The Black rhino suffered a drastic decline within the last century, where the population decreased by 96 percent between 1970 and 1992. In 1970, approximately 65,000 Black rhinos were living in Africa; by 1993, only 2,300 were surviving in the wild. The current estimate is 5,055 (International Union for Conservation of Nature, IUCN, Rhino Specialist Group, 2013), considered critically endangered. "Black rhinos remain victims of heavy and sophisticated poaching activity [where] The highest priorities for safeguarding this species are to bolster anti-poaching activities and to maintain intensive management of wild populations."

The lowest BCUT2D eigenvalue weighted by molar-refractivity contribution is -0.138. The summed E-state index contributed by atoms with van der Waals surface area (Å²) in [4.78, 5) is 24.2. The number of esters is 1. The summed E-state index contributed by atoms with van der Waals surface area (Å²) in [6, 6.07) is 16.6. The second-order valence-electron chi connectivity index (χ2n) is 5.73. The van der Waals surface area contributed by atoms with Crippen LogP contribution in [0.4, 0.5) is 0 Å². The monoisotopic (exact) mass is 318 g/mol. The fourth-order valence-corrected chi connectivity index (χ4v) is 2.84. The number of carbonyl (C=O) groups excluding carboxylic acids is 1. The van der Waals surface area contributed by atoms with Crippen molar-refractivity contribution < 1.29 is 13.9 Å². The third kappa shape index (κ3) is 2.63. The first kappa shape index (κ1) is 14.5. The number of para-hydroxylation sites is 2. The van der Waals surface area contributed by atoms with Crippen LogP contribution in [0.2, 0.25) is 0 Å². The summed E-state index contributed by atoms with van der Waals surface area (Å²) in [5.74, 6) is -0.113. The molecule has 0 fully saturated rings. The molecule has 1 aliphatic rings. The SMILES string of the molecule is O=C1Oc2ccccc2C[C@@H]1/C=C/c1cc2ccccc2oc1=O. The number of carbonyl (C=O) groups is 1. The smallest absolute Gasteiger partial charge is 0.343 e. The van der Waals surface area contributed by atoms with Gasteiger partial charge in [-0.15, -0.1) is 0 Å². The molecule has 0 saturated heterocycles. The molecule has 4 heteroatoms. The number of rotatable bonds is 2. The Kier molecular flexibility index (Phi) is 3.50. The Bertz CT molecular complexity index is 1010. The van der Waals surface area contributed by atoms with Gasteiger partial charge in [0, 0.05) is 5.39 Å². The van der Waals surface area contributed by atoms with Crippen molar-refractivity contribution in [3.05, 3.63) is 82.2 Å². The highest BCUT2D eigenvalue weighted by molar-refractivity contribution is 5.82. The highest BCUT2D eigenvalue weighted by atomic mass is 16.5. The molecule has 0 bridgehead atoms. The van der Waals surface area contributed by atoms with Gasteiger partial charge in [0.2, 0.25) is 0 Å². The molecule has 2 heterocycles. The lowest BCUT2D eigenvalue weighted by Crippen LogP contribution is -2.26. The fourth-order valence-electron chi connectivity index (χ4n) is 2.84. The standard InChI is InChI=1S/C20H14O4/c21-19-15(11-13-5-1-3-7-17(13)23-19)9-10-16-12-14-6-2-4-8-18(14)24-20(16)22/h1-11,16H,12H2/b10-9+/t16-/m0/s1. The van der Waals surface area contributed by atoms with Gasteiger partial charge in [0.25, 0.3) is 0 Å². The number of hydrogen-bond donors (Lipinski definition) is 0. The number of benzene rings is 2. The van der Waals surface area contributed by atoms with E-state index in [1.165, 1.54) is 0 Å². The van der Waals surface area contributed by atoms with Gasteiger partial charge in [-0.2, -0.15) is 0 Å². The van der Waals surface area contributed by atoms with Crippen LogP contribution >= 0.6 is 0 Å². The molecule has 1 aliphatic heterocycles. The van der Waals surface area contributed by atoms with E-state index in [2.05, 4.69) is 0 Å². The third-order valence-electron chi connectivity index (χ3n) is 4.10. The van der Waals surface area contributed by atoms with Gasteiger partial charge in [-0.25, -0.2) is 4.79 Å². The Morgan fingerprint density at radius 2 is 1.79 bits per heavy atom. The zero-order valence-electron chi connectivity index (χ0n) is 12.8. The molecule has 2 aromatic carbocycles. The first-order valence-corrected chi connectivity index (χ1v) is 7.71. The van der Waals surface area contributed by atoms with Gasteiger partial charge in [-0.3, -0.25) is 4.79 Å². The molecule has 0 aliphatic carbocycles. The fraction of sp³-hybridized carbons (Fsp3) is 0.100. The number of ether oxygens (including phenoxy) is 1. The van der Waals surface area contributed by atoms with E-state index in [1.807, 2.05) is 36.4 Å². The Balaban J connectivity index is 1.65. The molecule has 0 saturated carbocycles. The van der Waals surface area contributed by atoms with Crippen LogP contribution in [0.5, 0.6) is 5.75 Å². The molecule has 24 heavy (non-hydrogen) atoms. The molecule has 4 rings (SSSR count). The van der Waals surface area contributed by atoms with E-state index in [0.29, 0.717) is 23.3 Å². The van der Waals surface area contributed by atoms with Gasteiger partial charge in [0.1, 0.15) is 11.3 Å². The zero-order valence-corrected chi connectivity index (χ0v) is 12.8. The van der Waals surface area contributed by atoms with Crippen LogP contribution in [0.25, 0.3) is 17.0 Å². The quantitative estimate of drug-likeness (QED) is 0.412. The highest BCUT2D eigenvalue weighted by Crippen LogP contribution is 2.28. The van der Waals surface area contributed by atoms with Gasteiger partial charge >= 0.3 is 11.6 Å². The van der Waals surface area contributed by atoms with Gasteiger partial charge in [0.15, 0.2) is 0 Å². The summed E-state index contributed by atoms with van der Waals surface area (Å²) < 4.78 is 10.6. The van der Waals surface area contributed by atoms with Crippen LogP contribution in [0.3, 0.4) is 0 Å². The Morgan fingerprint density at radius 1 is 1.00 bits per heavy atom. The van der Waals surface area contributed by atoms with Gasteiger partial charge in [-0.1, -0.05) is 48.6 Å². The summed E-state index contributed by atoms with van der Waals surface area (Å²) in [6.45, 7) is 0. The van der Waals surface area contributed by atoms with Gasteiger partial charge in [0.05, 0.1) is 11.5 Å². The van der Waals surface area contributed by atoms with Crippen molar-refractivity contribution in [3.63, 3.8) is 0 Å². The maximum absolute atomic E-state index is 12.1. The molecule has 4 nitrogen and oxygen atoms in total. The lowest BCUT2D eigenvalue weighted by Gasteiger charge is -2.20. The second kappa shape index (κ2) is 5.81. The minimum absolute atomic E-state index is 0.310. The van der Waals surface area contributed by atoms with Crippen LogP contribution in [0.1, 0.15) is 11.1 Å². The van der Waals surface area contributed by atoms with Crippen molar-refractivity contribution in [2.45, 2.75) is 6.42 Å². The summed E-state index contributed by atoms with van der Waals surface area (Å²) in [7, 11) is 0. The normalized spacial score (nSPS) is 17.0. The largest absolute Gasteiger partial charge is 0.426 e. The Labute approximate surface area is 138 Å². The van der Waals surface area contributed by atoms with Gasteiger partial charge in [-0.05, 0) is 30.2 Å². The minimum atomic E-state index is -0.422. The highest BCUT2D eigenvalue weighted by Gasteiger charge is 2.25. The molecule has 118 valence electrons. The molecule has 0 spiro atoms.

When I initially saw CNN's headline, "Winner of Black Rhino Hunting Auction: My $350,000 Will Help Save the Species," I had hoped the winner would donate the $350,000 to save the Black rhino, without hunting one, as the actual auction item was the permit. Having possession of the permit, he/she has the right to use, or not use it. Wayne Pacelle, President and CEO of The Humane Society of the United States (HSUS), the nation's largest organization in animal protection, concurs, observing in United Press International (UPI), a leading global provider of critical information to media, businesses, governments and researchers, via National Geographic News, "' if they were multimillionaires and they were serious about helping rhinos, they could give money to help rhinos and not shoot one along the way." Perhaps I was na?ve to believe "save" is defined as, "to rescue or deliver from danger or harm," and "to preserve or guard from injury, destruction, or loss," defined by the Merriam-Webster dictionary.